Seto says that CWG has been in contact with Mayor Plante and other city councilors regarding the project’s impact on Chinatown. The group’s advocacy, along with calls from east-end residents, has influenced the city to rethink its strategy and ultimately for the expert advisory committee on the project to request changes. Montreal Mayor Valorie Plante has expressed support for REM de l’Est, saying that “the progress of transportation in Montreal and in the east end depends on it.” However, Plante has also been vocal about the need to reform the project, demanding that the city be given a seat at the table in the planning process and adding provincial funding to integrate the aerial rail into the urban landscape. 

Seto emphasizes that the REM de L’Est has low social acceptability so far, not only in Chinatown but among commuters and city residents in other affected neighborhoods: “those [who] would seemingly draw the most benefit from the line itself are [the ones] who are the most concerned about its impacts,” he says. 

A new report by a city expert advisory committee working to ensure the project’s integration into its surroundings expresses “strong worries” about the large gap to be created between de Bleury and Saint-Urbain streets, where trains would enter an elevated track from an underground tunnel. The committee also asked for the layout of René-Lévesque to be “fundamentally revised” to keep the area around the elevated track livable and accessible.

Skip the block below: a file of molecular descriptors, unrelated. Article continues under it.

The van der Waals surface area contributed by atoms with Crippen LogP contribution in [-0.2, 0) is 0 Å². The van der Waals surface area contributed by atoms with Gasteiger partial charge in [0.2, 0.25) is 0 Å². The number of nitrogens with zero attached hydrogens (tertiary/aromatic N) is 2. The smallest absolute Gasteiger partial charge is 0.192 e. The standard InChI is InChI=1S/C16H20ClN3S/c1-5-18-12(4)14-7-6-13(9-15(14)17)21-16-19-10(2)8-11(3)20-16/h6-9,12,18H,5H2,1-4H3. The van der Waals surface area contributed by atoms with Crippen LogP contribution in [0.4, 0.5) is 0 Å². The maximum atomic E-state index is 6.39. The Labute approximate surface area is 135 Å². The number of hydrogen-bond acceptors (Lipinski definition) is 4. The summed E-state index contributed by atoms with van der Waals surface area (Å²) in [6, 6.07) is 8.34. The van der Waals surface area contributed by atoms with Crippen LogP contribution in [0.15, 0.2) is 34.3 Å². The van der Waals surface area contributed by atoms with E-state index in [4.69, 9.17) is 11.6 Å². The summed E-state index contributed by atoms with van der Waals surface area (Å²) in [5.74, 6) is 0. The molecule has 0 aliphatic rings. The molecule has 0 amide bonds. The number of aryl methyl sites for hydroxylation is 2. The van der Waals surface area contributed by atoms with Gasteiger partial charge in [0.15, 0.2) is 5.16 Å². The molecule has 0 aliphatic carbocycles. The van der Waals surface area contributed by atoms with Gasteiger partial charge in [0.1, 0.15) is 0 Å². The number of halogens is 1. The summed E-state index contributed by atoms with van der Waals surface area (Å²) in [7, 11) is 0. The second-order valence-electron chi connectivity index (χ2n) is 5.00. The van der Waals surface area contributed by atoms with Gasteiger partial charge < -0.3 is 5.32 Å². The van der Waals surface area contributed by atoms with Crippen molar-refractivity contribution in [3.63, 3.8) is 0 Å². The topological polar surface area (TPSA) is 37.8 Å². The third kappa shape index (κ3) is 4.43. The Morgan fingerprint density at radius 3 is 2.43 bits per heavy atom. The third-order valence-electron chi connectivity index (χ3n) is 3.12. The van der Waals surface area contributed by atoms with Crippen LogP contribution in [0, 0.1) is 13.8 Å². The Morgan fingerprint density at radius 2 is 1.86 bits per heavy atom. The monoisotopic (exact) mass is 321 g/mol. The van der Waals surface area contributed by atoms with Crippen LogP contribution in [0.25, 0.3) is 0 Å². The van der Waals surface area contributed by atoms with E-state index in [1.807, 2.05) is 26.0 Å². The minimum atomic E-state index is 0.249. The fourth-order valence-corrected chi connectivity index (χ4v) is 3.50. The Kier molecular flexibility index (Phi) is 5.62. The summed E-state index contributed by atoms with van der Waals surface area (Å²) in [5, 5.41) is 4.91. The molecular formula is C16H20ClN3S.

Christian Ducharme, vice-president of engineering at CDPQ Infra, said that the company’s new designs, released last week, address “more than 80 per cent” of the concerns raised in the city’s report. The new designs include an “urban lookout” overlooking the tunnel entrance on René-Lévesque to make the area pedestrian-friendly. It also suggests the use of transparent glass-like materials in locations where sound barriers up to four meters tall are necessary on tracks close to buildings, which Ducharme says will be “less heavy in the [surrounding] environment.” Ducharme added that two options remain for a small section of the project’s route through the Mercier-Hochelaga-Maisonneuve borough: one that would run along Sherbrooke and connect with the Honoré-Beaugrand Metro station and the other that would run further south, along de Souligny.